ISSN 2330-717X

Interest Rate Hikes ‘Pose Mental Health Threat To People In Debt’

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Interest rate hikes by central banks can impact on the mental health of people in debt, a new study led by University of Stirling experts has found.

Central banks around the world use interest rates to control how much people and businesses spend or invest, in order to maintain a low-inflation, stable economy.

However, research funded by the Economic and Social Research Council and published in the Journal of Affective Disorders, shows that changing interest rates to meet economic objectives can have consequences for mental health.

Researchers from the universities of Stirling and Nottingham conducted a study involving more than 15,000 people in the UK. They found that when interest rates increased, those who were heavily indebted experienced an increased likelihood of mental health difficulty. They did not find any effect on savers.

Lead researcher Dr Christopher Boyce, a behavioural scientist at Stirling Management School, said their research – which is the first to explore whether central bank interest rate changes directly influence mental health – has important implications for economic and social policy.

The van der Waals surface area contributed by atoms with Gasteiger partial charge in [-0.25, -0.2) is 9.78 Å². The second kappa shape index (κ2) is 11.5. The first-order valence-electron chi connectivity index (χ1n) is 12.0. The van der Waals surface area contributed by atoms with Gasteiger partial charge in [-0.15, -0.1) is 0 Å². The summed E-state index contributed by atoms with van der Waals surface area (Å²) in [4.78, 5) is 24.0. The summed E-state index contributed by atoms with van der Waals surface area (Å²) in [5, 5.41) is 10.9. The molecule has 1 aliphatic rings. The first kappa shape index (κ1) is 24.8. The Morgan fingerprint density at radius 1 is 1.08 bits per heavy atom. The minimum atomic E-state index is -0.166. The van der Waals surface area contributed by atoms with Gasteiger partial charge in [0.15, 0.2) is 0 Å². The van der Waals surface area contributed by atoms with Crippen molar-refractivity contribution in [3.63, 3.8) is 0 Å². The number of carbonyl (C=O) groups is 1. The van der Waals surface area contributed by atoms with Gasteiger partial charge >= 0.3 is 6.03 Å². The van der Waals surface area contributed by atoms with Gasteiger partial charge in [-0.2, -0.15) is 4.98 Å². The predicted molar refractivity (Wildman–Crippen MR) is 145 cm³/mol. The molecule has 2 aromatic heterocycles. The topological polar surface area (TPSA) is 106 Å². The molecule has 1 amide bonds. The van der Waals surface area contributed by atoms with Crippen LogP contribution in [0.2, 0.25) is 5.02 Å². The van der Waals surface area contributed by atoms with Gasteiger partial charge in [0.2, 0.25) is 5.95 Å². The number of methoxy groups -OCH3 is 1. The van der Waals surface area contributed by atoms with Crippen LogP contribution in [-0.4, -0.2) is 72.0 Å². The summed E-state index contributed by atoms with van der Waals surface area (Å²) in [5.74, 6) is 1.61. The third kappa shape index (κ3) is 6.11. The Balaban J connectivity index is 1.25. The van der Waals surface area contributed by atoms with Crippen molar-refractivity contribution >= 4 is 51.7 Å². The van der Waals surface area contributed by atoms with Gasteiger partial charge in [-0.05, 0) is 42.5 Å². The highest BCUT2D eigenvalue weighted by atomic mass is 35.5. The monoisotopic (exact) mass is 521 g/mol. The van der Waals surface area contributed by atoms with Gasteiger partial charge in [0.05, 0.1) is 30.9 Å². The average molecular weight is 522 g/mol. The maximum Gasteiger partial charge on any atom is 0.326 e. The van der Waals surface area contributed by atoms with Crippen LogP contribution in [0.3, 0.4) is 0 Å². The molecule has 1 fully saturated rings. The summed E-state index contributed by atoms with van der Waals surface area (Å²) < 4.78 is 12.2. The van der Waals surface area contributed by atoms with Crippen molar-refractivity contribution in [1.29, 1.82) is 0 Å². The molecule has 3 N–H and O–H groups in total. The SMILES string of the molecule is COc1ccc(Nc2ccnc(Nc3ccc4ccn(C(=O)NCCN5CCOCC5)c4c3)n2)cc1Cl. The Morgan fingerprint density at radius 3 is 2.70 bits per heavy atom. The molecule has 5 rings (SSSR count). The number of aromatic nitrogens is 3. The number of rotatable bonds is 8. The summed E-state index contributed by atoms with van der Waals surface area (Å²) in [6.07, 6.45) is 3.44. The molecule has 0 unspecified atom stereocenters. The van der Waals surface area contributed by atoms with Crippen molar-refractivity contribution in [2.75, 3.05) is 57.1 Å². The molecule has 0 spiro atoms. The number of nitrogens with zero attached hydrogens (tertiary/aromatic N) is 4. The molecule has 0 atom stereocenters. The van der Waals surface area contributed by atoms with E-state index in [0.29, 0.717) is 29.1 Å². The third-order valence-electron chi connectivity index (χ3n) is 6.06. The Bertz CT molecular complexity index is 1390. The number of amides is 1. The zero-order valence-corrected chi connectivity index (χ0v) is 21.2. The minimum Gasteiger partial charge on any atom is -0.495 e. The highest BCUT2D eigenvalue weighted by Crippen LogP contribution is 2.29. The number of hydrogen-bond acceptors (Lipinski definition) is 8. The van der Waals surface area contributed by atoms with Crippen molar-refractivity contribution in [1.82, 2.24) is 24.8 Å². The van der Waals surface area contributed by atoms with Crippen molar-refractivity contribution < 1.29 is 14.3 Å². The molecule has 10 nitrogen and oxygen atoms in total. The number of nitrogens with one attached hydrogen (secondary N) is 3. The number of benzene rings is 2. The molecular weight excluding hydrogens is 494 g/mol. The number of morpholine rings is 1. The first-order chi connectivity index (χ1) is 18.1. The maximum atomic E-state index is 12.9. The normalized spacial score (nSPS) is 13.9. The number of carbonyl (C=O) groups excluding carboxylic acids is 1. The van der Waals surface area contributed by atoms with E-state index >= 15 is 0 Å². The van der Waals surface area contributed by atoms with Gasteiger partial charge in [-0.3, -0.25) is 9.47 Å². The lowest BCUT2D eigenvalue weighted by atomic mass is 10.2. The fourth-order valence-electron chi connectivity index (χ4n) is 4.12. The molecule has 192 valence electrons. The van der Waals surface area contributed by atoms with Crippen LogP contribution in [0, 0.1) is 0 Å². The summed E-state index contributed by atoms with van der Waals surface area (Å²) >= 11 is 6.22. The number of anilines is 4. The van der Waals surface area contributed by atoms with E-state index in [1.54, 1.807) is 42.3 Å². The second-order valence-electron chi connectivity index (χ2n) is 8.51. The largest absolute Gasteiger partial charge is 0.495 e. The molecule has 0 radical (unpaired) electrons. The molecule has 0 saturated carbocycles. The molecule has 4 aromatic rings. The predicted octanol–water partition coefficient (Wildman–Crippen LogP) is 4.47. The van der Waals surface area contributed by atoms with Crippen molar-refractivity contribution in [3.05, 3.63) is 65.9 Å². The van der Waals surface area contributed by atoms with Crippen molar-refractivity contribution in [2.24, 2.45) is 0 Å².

“Central banks have the task of maintaining economic stability, but it is important for central bankers to recognise that by manipulating economy-wide interest rates, there are likely to be serious consequences for some people’s mental health,” he said.

The researchers found that for each 1% increase in interest rates, there was a 2.6% increase in the incidence of mental health issues experienced by those heavily in debt. UK-wide, researchers estimated each percentage point increase would result in 20,000 additional cases of mental health difficulty – at an overall cost to society of £156 million.

They called for more support for those in debt and for banks to consider the impact of their decisions.

“Our research has potentially important policy implications,” said Dr Boyce. “Whilst it is important to avoid high unemployment and instability – which in themselves can be detrimental to mental health – central bankers need to understand that the tools they use to maintain economic stability can also have direct consequences to mental health.

“Low interest rates encourage the uptake of debt, potentially creating unsustainable debt levels and putting many at risk when there are future interest rate rises. When this happens, we need to ensure those in debt receive adequate support.

“One way to improve the economy, as others have argued, while at the same time reducing the mental health risk for individuals, would be to give people money in the form of a debt jubilee.”


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